I had the pleasure of organizing (and presenting) on a panel for the SHARP2017 conference at the University of Victoria, 9 – 12 June, 2017.
Libidinal Economies: Networks of Activist
and Countercultural Print Cultures in the Early 1970s
10 June 2017
Recent scholarship in literary studies, art history and history of the book has recognized print culture to be an essential communications technology linking diverse social movements and liberation struggles of the early 1970s. As the civil rights movements and radical nationalisms of the late 1960s adapted to demands for gay and women’s liberation, presses such as Third World Press (Chicago), Broadside Press (Detroit), TISH (Vancouver), Éditions Parti-Pris and Mainmise (Montréal) issued books and magazines which cited textual references and visual imagery drawn from transnational movements. Local content, neo-avant-garde aesthetics and utopian concerns were asserted in relation to these mutable texts and re-contextualized imagery. This panel will take a comparative approach to discussing the network of desires that drive the production of this radical print culture in Canada and the United States. How do aesthetic choices of book design, typography and para-textual elements make visible the conditions of production for these books? What economies of affective labour are (in)visible in this material culture? What modes of affective belonging take form and how does this create new transnational publics and geographies for radical futurities? This panel responds to the SHARP “Technologies of the Book” CFP themes: The role of the book in society and the social history of print and, print cultures and networks.
Chair: Maria Chappell, University of Georgia
Kinohi Nishikawa, Princeton University: “Reframing Blackness: The Installation Aesthetic of In Our Terribleness”
Deanna Fong, Simon Fraser University: ““Oh, that was a nice party”: Listening to Affective Labour in Literary Collectives”
Felicity Tayler, University of Toronto: “Mainmise: Countercultural Geographies in Reproduction”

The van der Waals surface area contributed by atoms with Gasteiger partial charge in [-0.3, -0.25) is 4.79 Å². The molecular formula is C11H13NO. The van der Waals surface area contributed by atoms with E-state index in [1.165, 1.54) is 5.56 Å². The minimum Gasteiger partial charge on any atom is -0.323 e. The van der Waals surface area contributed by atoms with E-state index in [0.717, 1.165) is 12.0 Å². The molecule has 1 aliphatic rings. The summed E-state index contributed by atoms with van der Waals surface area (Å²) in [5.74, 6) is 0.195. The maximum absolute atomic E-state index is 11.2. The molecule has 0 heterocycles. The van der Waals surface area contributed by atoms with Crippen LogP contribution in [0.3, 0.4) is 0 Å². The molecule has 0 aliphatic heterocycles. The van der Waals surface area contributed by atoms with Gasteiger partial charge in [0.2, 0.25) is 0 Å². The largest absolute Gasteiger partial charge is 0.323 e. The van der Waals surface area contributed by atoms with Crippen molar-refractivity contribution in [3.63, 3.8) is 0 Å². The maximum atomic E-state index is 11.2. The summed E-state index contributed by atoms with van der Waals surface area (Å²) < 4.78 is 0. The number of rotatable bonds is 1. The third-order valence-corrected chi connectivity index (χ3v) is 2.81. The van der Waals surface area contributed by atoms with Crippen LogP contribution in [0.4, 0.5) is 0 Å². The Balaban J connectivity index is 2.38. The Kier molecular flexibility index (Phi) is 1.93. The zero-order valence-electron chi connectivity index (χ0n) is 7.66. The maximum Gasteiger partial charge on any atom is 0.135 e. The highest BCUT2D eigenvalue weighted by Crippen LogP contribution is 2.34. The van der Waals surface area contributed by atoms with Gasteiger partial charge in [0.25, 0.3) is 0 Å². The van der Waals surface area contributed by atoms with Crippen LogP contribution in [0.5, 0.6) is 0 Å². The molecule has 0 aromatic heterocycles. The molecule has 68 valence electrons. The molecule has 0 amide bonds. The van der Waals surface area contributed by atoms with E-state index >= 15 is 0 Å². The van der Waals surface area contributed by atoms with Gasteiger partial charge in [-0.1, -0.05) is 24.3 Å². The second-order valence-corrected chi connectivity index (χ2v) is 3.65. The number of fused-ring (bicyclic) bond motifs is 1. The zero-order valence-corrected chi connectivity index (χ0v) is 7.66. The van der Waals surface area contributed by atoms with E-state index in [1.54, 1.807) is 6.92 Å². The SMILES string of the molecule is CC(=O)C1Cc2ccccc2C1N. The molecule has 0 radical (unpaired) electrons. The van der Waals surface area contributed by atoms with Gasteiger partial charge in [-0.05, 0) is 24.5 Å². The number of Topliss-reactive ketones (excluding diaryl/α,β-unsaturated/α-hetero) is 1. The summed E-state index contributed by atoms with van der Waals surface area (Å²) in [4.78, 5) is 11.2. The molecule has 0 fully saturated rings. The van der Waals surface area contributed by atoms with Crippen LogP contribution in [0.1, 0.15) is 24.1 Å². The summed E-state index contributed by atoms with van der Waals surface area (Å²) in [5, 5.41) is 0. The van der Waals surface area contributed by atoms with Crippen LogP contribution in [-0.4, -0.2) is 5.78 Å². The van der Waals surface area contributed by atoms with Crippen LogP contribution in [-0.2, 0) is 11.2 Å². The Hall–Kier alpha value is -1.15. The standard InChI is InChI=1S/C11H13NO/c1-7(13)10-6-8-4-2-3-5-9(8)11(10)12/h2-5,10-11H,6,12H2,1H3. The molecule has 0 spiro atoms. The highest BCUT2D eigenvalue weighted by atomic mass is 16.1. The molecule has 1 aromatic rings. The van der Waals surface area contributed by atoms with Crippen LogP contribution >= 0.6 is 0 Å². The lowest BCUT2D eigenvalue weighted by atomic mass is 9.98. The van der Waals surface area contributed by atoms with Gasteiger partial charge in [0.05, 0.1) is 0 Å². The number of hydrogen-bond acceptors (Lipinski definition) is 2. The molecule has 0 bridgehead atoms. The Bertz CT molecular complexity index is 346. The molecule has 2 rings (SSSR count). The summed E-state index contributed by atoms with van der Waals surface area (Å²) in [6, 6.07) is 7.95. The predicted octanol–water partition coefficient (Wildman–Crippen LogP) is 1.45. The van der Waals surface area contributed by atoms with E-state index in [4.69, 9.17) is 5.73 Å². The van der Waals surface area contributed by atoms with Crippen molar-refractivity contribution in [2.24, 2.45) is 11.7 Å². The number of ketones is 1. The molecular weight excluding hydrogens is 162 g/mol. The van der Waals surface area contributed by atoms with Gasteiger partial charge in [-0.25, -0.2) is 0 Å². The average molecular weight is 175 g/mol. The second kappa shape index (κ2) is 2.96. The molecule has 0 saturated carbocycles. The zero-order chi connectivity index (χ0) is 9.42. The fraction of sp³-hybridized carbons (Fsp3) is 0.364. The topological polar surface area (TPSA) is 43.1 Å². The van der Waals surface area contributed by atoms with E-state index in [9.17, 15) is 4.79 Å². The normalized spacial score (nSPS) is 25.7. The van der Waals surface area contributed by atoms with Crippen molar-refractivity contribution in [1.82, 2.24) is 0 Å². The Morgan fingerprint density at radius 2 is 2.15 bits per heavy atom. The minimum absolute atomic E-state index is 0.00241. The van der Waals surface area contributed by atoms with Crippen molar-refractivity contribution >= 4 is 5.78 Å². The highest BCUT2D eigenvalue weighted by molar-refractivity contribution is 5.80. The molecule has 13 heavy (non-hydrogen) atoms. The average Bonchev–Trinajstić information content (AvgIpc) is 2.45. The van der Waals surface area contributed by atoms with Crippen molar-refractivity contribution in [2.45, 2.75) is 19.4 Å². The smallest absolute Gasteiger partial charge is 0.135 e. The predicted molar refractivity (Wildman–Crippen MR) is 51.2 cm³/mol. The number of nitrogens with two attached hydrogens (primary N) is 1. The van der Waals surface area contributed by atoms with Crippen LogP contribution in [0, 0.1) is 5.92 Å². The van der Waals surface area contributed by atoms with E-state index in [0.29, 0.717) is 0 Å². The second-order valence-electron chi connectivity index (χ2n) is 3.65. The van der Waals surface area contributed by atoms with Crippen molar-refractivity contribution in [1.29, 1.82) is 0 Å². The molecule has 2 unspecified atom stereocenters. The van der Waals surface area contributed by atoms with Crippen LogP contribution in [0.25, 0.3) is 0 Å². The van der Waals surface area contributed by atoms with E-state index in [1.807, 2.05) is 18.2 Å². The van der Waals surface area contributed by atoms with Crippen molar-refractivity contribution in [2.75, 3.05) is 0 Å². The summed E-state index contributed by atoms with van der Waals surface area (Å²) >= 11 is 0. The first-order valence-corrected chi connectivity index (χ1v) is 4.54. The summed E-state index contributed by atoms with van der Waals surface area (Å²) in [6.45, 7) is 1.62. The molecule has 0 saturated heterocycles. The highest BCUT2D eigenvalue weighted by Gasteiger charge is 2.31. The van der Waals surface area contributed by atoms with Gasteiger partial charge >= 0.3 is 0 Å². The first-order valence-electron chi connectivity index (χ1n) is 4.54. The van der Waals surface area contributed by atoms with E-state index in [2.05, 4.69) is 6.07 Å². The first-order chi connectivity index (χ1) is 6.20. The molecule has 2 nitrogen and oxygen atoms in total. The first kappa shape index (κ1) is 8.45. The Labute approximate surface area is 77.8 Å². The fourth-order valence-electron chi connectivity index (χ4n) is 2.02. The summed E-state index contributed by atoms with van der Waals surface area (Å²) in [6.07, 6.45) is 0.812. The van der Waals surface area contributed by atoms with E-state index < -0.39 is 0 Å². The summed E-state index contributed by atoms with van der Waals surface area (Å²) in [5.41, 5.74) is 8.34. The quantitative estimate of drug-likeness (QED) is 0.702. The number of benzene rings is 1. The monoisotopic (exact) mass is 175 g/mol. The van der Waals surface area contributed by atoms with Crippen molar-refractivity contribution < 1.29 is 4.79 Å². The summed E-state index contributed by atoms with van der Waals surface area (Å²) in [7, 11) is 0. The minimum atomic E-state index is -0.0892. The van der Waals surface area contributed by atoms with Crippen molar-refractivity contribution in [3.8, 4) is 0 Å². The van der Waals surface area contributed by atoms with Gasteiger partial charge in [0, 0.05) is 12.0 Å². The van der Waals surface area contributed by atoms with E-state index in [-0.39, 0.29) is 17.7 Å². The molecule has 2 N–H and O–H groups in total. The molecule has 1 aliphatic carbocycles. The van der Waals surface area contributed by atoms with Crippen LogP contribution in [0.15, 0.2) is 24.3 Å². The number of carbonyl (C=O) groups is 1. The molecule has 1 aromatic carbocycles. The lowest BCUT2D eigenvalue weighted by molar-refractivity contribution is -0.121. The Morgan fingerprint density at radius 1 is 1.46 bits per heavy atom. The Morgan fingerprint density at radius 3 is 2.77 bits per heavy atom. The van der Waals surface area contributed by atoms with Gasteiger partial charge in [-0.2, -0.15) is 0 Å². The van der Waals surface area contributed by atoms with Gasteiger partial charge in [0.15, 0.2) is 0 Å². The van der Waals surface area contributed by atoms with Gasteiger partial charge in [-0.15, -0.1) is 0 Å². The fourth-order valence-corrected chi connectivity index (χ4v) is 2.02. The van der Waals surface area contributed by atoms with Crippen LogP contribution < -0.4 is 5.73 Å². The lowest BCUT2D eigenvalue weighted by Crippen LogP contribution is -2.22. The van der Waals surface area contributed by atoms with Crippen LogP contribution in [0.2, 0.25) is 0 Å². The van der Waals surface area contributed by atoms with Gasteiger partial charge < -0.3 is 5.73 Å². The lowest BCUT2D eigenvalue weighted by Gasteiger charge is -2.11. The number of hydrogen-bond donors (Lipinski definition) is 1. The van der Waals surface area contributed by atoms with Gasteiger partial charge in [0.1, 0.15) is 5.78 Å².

This paper will propose a single issue of the Québécois countercultural magazine, Mainmise, as a case study of the aesthetics of cheap single-colour printing and remediation, typical of an early 1970s North American “alternative press.” I argue these aesthetics can be read as the material expression of an attempt to achieve cross-cultural solidarity. Issue no. 2, 1971, of Mainmise, features an image captioned, in French, “Tim Leary Alger, aprs son évasion avec Eldridge Cleaver, ministre de l’information des Black Panthers.” The AP Wirephotograph of the two fugitives from American justice is framed by a pattern denoting drug-induced hallucinations, and printed across a two-page spread that interrupts a French translation of Leary’s, The Politics of Ecstasy (G.P. Putnam, 1968). As Leslie Howsam has opined, print culture objects are good for “thinking in terms of materiality, mediation, and mutability,” three concepts which will be applied in order to understand the symbolic value of this image and text as they were reproduced across the North American network of the Underground Press Syndicate. Mainmise reflected the interests of the countercultures emerging from Québec’s Quiet Revolution. Combining Marshall McLuhan’s theories with the surrealism of psychedelia, the printed page was activated as a media counter-environment, or a space where Québécois cultural identity could be re-imagined according to the collage-like global dimensions of electronic signal transmission. The title of the magazine invokes the act of media appropriation as a means to seize control of contested territory, a poignant gesture following the mass arrest of intellectuals and artists in 1970, as the Canadian military reacted to a growing nationalist independence movement. However, at the very meeting depicted in the image, Cleaver declared that Leary’s politics of ecstasy produced “delusional allies” for the revolutionary goals of the Black Power movement. Furthermore, Cleaver’s image is the only representation of a person of colour in a visual field that appears to be devoted to the liberation of white bodies. Current scholarship takes a critical look at the transnational alliances formed between Qubécois cultural nationalism and the Black Power movement, with a focus upon issues of cultural appropriation. Following Roland Barthes, this case study considers print media, as a technology of reproduction that produces a “second-order semiological system.” As images are circulated through countercultural news networks, they initially anticipated new geographies and social imaginaries; however, through the passage of time these images become naturalized as signifiers of a national culture.